gradient does not include additional information since the colours of the
colour bar are fixed to specific numerical values for each indicator. However,
this additional colour scale is intended to enable a faster and more intuitive
understanding of the plant's status. In addition, the colours of our colour bar
are basically matched with European Union energy label for household appliances
(European Union, 2013), which is also an official label in Switzerland and
therefore well known (c.f. Figure 3.1, a).

Figure 3.1

a) European energy label for household appliances (European Union, 2013)

b) Colour bar component. I: Ideal value, G: Guideline value M: Measured value
c) Calendar view with the
interactive mouse hover information frame. I: Ideal value, G: Guideline value
M: Measured value, H: Historical value

Each colour bar has filled
background information including a description of the calculation, used data
sources and the time of the last calculation value. If the data do not allow a
new calculation it will be indicated next to the colour bar.

3.1.2 Calendar View

The "calendar view" consists of a calendar where weekdays are arranged in columns and where each
row represents a week (c.f. Figure 3.2, c). Each day is a small box coloured
according to the characteristic day value (e.g. daily average). However also
weekly or monthly colouring is possible.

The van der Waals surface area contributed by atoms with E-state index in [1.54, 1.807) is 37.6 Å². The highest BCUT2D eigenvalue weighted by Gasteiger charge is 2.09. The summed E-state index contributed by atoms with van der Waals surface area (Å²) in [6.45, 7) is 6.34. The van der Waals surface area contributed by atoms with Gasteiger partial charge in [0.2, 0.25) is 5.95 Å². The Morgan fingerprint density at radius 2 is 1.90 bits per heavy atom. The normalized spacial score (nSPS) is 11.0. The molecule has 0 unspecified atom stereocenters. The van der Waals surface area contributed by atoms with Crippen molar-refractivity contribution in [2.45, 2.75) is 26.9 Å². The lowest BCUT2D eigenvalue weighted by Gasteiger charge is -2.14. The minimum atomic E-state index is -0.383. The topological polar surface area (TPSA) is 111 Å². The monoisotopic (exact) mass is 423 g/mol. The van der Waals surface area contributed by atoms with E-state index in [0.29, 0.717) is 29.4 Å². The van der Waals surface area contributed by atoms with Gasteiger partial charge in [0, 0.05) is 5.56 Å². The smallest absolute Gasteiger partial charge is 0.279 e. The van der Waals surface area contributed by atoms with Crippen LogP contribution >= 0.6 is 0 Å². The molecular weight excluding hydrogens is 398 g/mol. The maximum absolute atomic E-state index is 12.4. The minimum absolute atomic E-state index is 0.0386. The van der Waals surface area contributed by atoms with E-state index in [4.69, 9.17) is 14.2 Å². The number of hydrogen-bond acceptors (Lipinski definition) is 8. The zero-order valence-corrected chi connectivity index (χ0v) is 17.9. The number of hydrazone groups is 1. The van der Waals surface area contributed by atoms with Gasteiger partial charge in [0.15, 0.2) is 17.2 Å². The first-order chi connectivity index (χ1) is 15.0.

The colour scale corresponds to the one in the colour bar. If an
indicator is not calculated the day remains uncoloured. The form and
arrangement of the calendar view elements supports the operator to find weekly
or even monthly patterns within one or among several indicators. Moreover, the
calendar view offers interactive options (e.g. mouse hover effects cf. Figure
3.1 c) to understand the indicated value in relation to plant loads and special
events. In addition to that, the calendar view value will be displayed on the
corresponding colour bar (H).

3.2 Indicators

The data chosen for our
visualisation can be separated in two groups, energy
indicators and process indicators. For the energy indicators we consider
existing guidelines from the Swiss Water Association (VSA, 2008) and from the
German Association for Water, Wastewater and Waste (DWA, draft). Both
associations define energy efficiency indicators for WWTPs. These indicators
help operators with ideal and guideline values to benchmark their plants. Also
in many other industries, associations define key performance indicators allowing benchmarking the performance within
the industry (e.g. facility management cf. ISA 2011).

Figure 3.2
Screenshot of the
dashboard. Notice the red circle: "Calendar views" of two indicators show
problems with phosphorus precipitation caused by limited capacity due to a
longer maintenance period last August.

4. Conclusion

A new tool to visualise energy and process data is presented. It
combines two graphical elements. One to assess the current state of the plant,
one to track and compare historical data. In combination they enable the
operator to analyse the relevant indicators. The tool is currently tested on a
WWTP. The WWTP plant staff will be consulted to make further versions of the
tool more relevant and intuitive. Further roll outs to other plants are